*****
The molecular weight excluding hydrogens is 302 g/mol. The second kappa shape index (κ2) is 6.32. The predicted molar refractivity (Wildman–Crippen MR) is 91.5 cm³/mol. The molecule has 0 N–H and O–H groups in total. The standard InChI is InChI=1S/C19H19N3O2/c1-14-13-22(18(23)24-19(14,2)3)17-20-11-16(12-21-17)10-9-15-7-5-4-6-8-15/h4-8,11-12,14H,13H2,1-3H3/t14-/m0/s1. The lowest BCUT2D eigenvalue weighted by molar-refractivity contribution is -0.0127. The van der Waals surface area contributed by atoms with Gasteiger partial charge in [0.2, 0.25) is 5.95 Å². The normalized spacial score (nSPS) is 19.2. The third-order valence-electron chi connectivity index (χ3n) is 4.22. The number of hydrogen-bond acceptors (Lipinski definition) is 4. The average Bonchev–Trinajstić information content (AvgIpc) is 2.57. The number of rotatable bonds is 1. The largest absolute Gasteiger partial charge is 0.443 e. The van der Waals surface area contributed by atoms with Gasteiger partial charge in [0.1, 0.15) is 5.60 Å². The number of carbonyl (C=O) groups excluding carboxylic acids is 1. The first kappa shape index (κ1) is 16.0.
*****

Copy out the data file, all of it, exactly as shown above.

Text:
The molecular weight excluding hydrogens is 302 g/mol. The second kappa shape index (κ2) is 6.32. The predicted molar refractivity (Wildman–Crippen MR) is 91.5 cm³/mol. The molecule has 0 N–H and O–H groups in total. The standard InChI is InChI=1S/C19H19N3O2/c1-14-13-22(18(23)24-19(14,2)3)17-20-11-16(12-21-17)10-9-15-7-5-4-6-8-15/h4-8,11-12,14H,13H2,1-3H3/t14-/m0/s1. The lowest BCUT2D eigenvalue weighted by molar-refractivity contribution is -0.0127. The van der Waals surface area contributed by atoms with Gasteiger partial charge in [0.2, 0.25) is 5.95 Å². The normalized spacial score (nSPS) is 19.2. The third-order valence-electron chi connectivity index (χ3n) is 4.22. The number of hydrogen-bond acceptors (Lipinski definition) is 4. The average Bonchev–Trinajstić information content (AvgIpc) is 2.57. The number of rotatable bonds is 1. The largest absolute Gasteiger partial charge is 0.443 e. The van der Waals surface area contributed by atoms with Gasteiger partial charge in [0.1, 0.15) is 5.60 Å². The number of carbonyl (C=O) groups excluding carboxylic acids is 1. The first kappa shape index (κ1) is 16.0.